NATO chief sees no need to change nuclear alert level

March 1, 2022 GMT
NATO Secretary General Jens Stoltenberg speaks to the media at Lask air base in Poland, Tuesday, March 1, 2022. Their meeting took place as Russian shelling pounded civilian targets in Ukraine's second-largest city again Tuesday and a 40-mile convoy of tanks and other vehicles threatened the capital Kyiv. (AP Photo/Czarek Sokolowski)
NATO Secretary General Jens Stoltenberg speaks to the media at Lask air base in Poland, Tuesday, March 1, 2022. Their meeting took place as Russian shelling pounded civilian targets in Ukraine's second-largest city again Tuesday and a 40-mile convoy of tanks and other vehicles threatened the capital Kyiv. (AP Photo/Czarek Sokolowski)
NATO Secretary General Jens Stoltenberg speaks to the media at Lask air base in Poland, Tuesday, March 1, 2022. Their meeting took place as Russian shelling pounded civilian targets in Ukraine's second-largest city again Tuesday and a 40-mile convoy of tanks and other vehicles threatened the capital Kyiv. (AP Photo/Czarek Sokolowski)
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NATO Secretary General Jens Stoltenberg speaks to the media at Lask air base in Poland, Tuesday, March 1, 2022. Their meeting took place as Russian shelling pounded civilian targets in Ukraine's second-largest city again Tuesday and a 40-mile convoy of tanks and other vehicles threatened the capital Kyiv. (AP Photo/Czarek Sokolowski)
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NATO Secretary General Jens Stoltenberg speaks to the media at Lask air base in Poland, Tuesday, March 1, 2022. Their meeting took place as Russian shelling pounded civilian targets in Ukraine's second-largest city again Tuesday and a 40-mile convoy of tanks and other vehicles threatened the capital Kyiv. (AP Photo/Czarek Sokolowski)

LASK AIR BASE, Poland (AP) — NATO’s chief said Tuesday that, despite Russia’s threats about nuclear weapons, the alliance sees no need to change its own nuclear weapons alert level.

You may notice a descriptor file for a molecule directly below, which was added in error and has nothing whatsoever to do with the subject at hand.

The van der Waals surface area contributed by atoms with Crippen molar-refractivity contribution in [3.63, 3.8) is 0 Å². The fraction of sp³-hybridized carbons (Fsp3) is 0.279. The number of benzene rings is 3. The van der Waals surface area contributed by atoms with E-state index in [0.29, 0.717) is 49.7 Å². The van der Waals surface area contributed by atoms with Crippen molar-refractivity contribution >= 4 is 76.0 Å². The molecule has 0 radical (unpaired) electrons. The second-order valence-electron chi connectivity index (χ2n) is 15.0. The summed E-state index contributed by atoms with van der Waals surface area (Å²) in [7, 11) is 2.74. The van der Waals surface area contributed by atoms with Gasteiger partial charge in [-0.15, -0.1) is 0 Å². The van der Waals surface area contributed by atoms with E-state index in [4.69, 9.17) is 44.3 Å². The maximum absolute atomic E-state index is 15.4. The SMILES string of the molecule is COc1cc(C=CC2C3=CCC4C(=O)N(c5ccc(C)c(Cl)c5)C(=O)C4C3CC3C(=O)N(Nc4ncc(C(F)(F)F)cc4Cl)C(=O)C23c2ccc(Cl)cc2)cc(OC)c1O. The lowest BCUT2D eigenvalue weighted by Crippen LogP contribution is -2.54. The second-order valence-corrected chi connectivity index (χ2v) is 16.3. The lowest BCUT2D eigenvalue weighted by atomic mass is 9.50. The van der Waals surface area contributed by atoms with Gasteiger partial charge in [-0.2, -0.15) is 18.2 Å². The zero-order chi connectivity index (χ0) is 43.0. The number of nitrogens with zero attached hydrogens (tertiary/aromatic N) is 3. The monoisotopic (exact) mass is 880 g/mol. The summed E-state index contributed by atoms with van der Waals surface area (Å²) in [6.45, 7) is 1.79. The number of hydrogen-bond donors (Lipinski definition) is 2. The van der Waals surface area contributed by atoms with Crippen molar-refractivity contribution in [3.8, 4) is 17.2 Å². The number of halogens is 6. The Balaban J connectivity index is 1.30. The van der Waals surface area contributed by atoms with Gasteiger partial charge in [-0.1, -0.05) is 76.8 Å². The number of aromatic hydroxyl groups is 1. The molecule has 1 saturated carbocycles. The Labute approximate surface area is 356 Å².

The alliance’s secretary-general, Jens Stoltenberg, spoke to The Associated Press following talks on European security with Polish President Andrzej Duda at an air base in Lask, central Poland, where NATO’s Polish and U.S. fighter jets F-15 and F-16 are based.

“We will always do what is needed to protect and defend our allies, but we don’t think there is any need now to change the alert levels of NATO’s nuclear forces,” Stoltenberg said.

Ukraine is not a member of NATO, and the 30-member military alliance is not intervening directly in the armed conflict between Russia and Ukraine. But NATO members are supporting Ukraine with military equipment and humanitarian and financial aid, Stoltenberg said.

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The Kremlin began an invasion of Ukraine last week and on Tuesday shelled the center of the Ukrainian city of Kharkiv. Russia has raised the specter of nuclear war, reporting on Monday that its land, air and sea nuclear forces were on high alert following President Vladimir Putin’s weekend order. NATO itself has no nuclear weapons, but three of its members do — the United States, Britain and France.

“We strongly believe it’s reckless and irresponsible the way Russia is speaking about nuclear weapons,” Stoltenberg said, standing in one of the base’s hangars, which has been turned into a conference room with Polish and NATO flags and jets around it.

Stoltenberg stressed that Russia has signed a number of deals agreeing that nuclear war cannot be won and should not be fought.

He called on Russia to “stop the attacks and withdraw all its forces and engage in good faith in diplomatic efforts” to end the war.

Government delegations from Ukraine and Russia met for talks in southeastern Belarus on Monday, but the outcome was not immediately clear.

“This is a horrendous, horrific invasion of an innocent country and we see that civilians are killed. It’s a brutality that has to stop immediately,” Stoltenberg said.

The United States recently reinforced the eastern flank of NATO’s territory with some 5,000 additional troops deployed to Poland and Romania. Both NATO countries border Ukraine, which is not part of NATO. A number of French troops were traveling to Romania on Tuesday to further strengthen the region, Stoltenberg said.

The alliance is to discuss further reinforcement steps at its next summit in June in Madrid.

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It is NATO’s responsibility to “ensure that we don’t see a development where a conflict in Ukraine spiraled out of control and becomes a full-fledged confrontation between NATO and Russia in Europe,” Stoltenberg said.

He said alliance commanders are insisting that they are “able to maintain deconfliction (contacts) with Russia,” he said.

From Lask, Stoltenberg flew to Tallin, Estonia, for talks on security of the Baltic region, which borders Russia and its ally Belarus.

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Follow all AP stories on the Russian invasion of Ukraine at https://apnews.com/hub/russia-ukraine.